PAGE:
Nonetheless, the northern part of this Svalbard island is usually ice free due to wind and ocean currents. As such, in the north and west of the island, there are steep fjords laid bare to the eye. In the east and south, meanwhile, the ice keeps the landscape well hidden.
While vegetation on Nordaustlandet is sparse, wildlife is quite diverse. Reindeer and Arctic foxes roam the area, and breeding colonies of seabirds can be seen. Along the shorelines you might spot seals, walruses, and polar bears. Humans are one of the scarcest animals on Nordaustlandet, since the island has only a few automated weather stations. But of all the islands of Svalbard, this one remains among the more popular for Arctic trips due to its remoteness: we mainly see Nordaustlandet during our Spitsbergen circumnavigations or voyages to northern Svalbard.
This island is the third largest in Svalbard at 5,100 square km (2,000 square miles). Edgeøya has a High Arctic climate influenced by ocean currents from the east, so the sea south of the island is packed with ice even during summer. The island is made of horizontally layered sedimentary rock, imparting a mainly plateau landscape cut by glaciers. The west and north parts of the island are typically ice free in contrast to the east, which is thickly covered in ice.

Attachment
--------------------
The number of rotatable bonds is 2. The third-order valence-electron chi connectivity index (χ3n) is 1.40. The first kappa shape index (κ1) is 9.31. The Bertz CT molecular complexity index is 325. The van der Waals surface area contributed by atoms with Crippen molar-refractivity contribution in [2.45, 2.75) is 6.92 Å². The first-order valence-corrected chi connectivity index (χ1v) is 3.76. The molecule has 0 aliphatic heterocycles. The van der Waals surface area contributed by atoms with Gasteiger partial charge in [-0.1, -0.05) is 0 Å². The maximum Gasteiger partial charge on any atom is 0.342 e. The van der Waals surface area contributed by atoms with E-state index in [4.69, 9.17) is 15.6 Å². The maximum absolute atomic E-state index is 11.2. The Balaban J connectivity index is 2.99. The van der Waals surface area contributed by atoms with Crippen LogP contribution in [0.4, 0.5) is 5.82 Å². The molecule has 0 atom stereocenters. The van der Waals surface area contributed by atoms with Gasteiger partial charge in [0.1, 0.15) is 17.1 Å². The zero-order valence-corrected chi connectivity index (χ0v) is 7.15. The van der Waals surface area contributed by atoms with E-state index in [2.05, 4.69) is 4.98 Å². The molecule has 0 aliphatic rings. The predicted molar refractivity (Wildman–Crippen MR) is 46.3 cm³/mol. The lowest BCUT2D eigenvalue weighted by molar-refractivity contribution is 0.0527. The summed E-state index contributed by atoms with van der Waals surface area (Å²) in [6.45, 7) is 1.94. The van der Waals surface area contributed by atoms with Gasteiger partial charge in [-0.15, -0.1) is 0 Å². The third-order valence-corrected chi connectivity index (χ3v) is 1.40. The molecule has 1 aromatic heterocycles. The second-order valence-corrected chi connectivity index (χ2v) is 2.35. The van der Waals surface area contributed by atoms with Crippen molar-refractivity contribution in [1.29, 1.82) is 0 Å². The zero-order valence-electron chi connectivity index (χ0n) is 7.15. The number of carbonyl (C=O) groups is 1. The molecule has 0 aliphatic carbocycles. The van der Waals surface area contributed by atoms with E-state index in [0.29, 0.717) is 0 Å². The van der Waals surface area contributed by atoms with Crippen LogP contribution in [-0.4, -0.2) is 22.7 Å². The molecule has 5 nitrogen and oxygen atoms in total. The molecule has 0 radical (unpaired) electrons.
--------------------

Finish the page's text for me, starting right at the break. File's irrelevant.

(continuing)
Not surprisingly, there are no permanent settlements on this Svalbard island, though there are a few scientific research cabins. There are also remains of old cabins from whale and walrus hunters dating back to the mid-1600s as well as small Pomor settlement artifacts.
Edgeøya, which means "edge island," is home to many flat islets that serve as fertile breeding grounds for geese, ducks, auks, and various other seabirds. The walrus and seal populations, once depleted by hunting, have recovered. And to add to the island's charm, it is one of the best places to see reindeer and polar bears in all of Svalbard. Some of Edgeøya's allure might be due to how seldom it is visited, though we see often see it during several of our Svalbard cruises. In fact, much of eastern Svalbard is known for its distinct appeal.
From the center of this ruggedly scenic island, glaciers extend outward toward the sea. Barentsøya is nearly half glaciated and is part of the Søraust-Svalbard Nature Reserve. Until 1858, it was believed Barentsøya was part of Edgeøya before a channel was discovered that separated them. The landscape is volcanic but has rich plant life on the tundra, supporting a decent population of reindeer. Barentsøya's steep cliffs are also home to colonies of kittiwakes, which in turn attract Arctic foxes, and the island serves as an important migration and denning area for polar bears. Barentsøya is named after Dutch navigator Willem Barentsz, though he never saw the island himself.